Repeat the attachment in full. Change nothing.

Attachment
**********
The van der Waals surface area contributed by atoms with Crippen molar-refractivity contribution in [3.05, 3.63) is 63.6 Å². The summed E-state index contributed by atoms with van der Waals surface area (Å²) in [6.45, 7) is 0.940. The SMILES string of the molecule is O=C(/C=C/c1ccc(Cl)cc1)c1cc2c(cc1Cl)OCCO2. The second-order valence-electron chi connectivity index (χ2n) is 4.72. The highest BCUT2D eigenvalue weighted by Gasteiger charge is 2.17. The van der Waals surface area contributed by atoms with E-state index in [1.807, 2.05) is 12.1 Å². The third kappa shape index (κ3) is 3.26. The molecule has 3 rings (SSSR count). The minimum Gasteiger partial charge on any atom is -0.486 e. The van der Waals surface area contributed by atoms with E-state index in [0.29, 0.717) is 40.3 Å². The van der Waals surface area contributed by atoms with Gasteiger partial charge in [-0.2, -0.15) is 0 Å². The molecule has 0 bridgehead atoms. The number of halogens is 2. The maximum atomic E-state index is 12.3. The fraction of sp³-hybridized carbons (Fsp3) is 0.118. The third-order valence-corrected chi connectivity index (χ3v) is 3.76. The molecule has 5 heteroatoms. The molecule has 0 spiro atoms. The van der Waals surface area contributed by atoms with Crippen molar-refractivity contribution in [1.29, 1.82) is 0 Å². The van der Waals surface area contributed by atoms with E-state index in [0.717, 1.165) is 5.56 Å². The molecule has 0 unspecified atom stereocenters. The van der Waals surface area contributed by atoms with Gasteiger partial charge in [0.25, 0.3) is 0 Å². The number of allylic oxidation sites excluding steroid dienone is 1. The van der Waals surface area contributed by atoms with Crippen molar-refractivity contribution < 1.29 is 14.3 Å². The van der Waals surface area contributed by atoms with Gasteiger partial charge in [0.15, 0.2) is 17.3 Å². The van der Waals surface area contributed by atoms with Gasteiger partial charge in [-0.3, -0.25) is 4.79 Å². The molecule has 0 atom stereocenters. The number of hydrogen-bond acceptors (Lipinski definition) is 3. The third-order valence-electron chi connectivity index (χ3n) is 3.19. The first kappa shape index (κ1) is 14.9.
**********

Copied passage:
The van der Waals surface area contributed by atoms with Crippen molar-refractivity contribution in [3.05, 3.63) is 63.6 Å². The summed E-state index contributed by atoms with van der Waals surface area (Å²) in [6.45, 7) is 0.940. The SMILES string of the molecule is O=C(/C=C/c1ccc(Cl)cc1)c1cc2c(cc1Cl)OCCO2. The second-order valence-electron chi connectivity index (χ2n) is 4.72. The highest BCUT2D eigenvalue weighted by Gasteiger charge is 2.17. The van der Waals surface area contributed by atoms with E-state index in [1.807, 2.05) is 12.1 Å². The third kappa shape index (κ3) is 3.26. The molecule has 3 rings (SSSR count). The minimum Gasteiger partial charge on any atom is -0.486 e. The van der Waals surface area contributed by atoms with E-state index in [0.29, 0.717) is 40.3 Å². The van der Waals surface area contributed by atoms with Gasteiger partial charge in [-0.2, -0.15) is 0 Å². The molecule has 0 bridgehead atoms. The number of halogens is 2. The maximum atomic E-state index is 12.3. The fraction of sp³-hybridized carbons (Fsp3) is 0.118. The third-order valence-corrected chi connectivity index (χ3v) is 3.76. The molecule has 5 heteroatoms. The molecule has 0 spiro atoms. The van der Waals surface area contributed by atoms with Crippen molar-refractivity contribution in [1.29, 1.82) is 0 Å². The van der Waals surface area contributed by atoms with E-state index in [0.717, 1.165) is 5.56 Å². The molecule has 0 unspecified atom stereocenters. The van der Waals surface area contributed by atoms with Gasteiger partial charge in [0.25, 0.3) is 0 Å². The number of allylic oxidation sites excluding steroid dienone is 1. The van der Waals surface area contributed by atoms with Crippen molar-refractivity contribution < 1.29 is 14.3 Å². The van der Waals surface area contributed by atoms with Gasteiger partial charge in [0.15, 0.2) is 17.3 Å². The van der Waals surface area contributed by atoms with Gasteiger partial charge in [-0.3, -0.25) is 4.79 Å². The molecule has 0 atom stereocenters. The number of hydrogen-bond acceptors (Lipinski definition) is 3. The third-order valence-electron chi connectivity index (χ3n) is 3.19. The first kappa shape index (κ1) is 14.9.